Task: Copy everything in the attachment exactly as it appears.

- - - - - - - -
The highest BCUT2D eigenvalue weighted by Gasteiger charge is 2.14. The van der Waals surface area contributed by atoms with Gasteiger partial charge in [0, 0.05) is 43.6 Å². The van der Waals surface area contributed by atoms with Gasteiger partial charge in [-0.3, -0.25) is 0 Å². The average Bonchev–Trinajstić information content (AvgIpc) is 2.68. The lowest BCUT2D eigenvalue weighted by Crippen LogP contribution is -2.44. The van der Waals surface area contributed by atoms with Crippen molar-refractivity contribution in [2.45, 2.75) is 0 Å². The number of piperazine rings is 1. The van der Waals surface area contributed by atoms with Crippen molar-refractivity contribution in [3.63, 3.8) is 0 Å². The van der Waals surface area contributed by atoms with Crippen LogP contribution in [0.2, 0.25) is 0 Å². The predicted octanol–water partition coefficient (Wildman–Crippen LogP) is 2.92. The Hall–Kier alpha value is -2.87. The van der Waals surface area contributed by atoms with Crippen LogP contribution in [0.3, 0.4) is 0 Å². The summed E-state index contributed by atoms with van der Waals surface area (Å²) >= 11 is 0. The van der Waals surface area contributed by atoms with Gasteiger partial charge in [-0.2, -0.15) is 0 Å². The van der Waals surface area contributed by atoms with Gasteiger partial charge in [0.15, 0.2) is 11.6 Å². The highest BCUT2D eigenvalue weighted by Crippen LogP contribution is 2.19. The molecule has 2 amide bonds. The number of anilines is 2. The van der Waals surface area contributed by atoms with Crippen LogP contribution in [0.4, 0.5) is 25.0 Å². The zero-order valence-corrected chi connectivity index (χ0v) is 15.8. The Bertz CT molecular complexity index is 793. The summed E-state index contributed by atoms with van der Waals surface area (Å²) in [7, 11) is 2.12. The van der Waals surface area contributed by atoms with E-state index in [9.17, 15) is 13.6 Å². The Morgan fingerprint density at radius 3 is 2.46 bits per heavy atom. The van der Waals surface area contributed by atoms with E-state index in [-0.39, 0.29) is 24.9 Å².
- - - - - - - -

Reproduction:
The highest BCUT2D eigenvalue weighted by Gasteiger charge is 2.14. The van der Waals surface area contributed by atoms with Gasteiger partial charge in [0, 0.05) is 43.6 Å². The van der Waals surface area contributed by atoms with Gasteiger partial charge in [-0.3, -0.25) is 0 Å². The average Bonchev–Trinajstić information content (AvgIpc) is 2.68. The lowest BCUT2D eigenvalue weighted by Crippen LogP contribution is -2.44. The van der Waals surface area contributed by atoms with Crippen molar-refractivity contribution in [2.45, 2.75) is 0 Å². The number of piperazine rings is 1. The van der Waals surface area contributed by atoms with Crippen molar-refractivity contribution in [3.63, 3.8) is 0 Å². The van der Waals surface area contributed by atoms with Crippen LogP contribution in [0.2, 0.25) is 0 Å². The predicted octanol–water partition coefficient (Wildman–Crippen LogP) is 2.92. The Hall–Kier alpha value is -2.87. The van der Waals surface area contributed by atoms with Crippen LogP contribution in [0.3, 0.4) is 0 Å². The summed E-state index contributed by atoms with van der Waals surface area (Å²) >= 11 is 0. The van der Waals surface area contributed by atoms with Gasteiger partial charge in [-0.2, -0.15) is 0 Å². The van der Waals surface area contributed by atoms with Gasteiger partial charge in [0.15, 0.2) is 11.6 Å². The highest BCUT2D eigenvalue weighted by Crippen LogP contribution is 2.19. The molecule has 2 amide bonds. The number of anilines is 2. The van der Waals surface area contributed by atoms with Crippen LogP contribution in [0.4, 0.5) is 25.0 Å². The zero-order valence-corrected chi connectivity index (χ0v) is 15.8. The Bertz CT molecular complexity index is 793. The summed E-state index contributed by atoms with van der Waals surface area (Å²) in [7, 11) is 2.12. The van der Waals surface area contributed by atoms with E-state index in [9.17, 15) is 13.6 Å². The Morgan fingerprint density at radius 3 is 2.46 bits per heavy atom. The van der Waals surface area contributed by atoms with E-state index in [-0.39, 0.29) is 24.9 Å².